Gymnastics: Following the lead of their British and American counterparts, several Australian gymnasts recently publicized their personal accounts of abuse and harassment during their time with Gymnastics Australia.
- Former gymnast and Commonwealth Games gold medalist Chloe Gilliland released a series of Facebook messages describing some of the abuse she faced and revealing that it led to bulimia, anxiety and suicidal ideations. Horrible.
- In response, Gymnastics Australia CEO Kitty Chiller released an open letter, saying the organization applauds its athletes for speaking out and acknowledging that it has plenty of work to do. Damn right.
Tennis: World No. 2 Simona Halep is caught in a sticky situation. The 2019 Wimbledon champ was supposed to headline the Palermo Open, the first WTA International series tournament scheduled since the pandemic began, but pulled out after Italy’s health ministry announced a mandatory 14-day quarantine for anyone entering the country from Romania (where Halep lives).
- The Open’s organizers are v. upset, arguing Halep could skip the mandatory quarantine as a pro athlete. But citing “the recent rise in COVID-19 cases in Romania and [her] anxieties around international air travel at this time,” Halep withdrew anyway. We were excited to see her play, but we’re much happier to see her stay healthy. Safety first!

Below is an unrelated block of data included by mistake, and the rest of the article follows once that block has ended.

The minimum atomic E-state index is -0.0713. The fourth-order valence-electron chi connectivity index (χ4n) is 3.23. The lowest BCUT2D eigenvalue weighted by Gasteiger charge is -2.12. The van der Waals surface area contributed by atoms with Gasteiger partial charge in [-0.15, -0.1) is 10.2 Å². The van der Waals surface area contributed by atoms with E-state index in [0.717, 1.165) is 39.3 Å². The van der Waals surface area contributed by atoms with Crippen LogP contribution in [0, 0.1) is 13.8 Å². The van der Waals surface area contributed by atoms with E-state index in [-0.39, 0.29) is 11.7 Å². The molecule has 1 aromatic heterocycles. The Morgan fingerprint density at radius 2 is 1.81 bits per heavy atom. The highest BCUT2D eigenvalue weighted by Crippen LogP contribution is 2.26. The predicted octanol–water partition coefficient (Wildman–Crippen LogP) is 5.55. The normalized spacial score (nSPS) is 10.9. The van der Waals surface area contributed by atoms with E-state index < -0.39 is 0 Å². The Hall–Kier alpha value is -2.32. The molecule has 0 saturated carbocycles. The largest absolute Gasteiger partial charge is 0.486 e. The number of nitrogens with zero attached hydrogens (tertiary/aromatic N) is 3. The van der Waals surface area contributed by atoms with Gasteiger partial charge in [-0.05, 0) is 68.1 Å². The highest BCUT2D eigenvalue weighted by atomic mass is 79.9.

Boxing: In this week’s “but why though?” news, Mike Tyson is getting back in the ring. The former heavyweight world champion, who just turned 54, will take on another former world champ, 51-year-old Roy Jones Jr., in an exhibition match on September 12th.
- Tyson, who’s best known for his appearance in The Hangover films and for biting a part of Evander Holyfield’s ear off during a 1997 fight (yes, that actually happened), hasn’t boxed professionally in 15 years, but is still favored to win. TBH, we’re not really sure what to make of this. Just protect your ears, Roy.
NFL: In our continuing quest to “look for the helpers,” we’ve found our first opt-out of the upcoming NFL season. Kansas City Chiefs guard Laurent Duvernay-Tardif, who last year became the first M.D. to ever win a Super Bowl, has decided to forgo the 2020 season so he can continue helping those in need. Good guys do exist!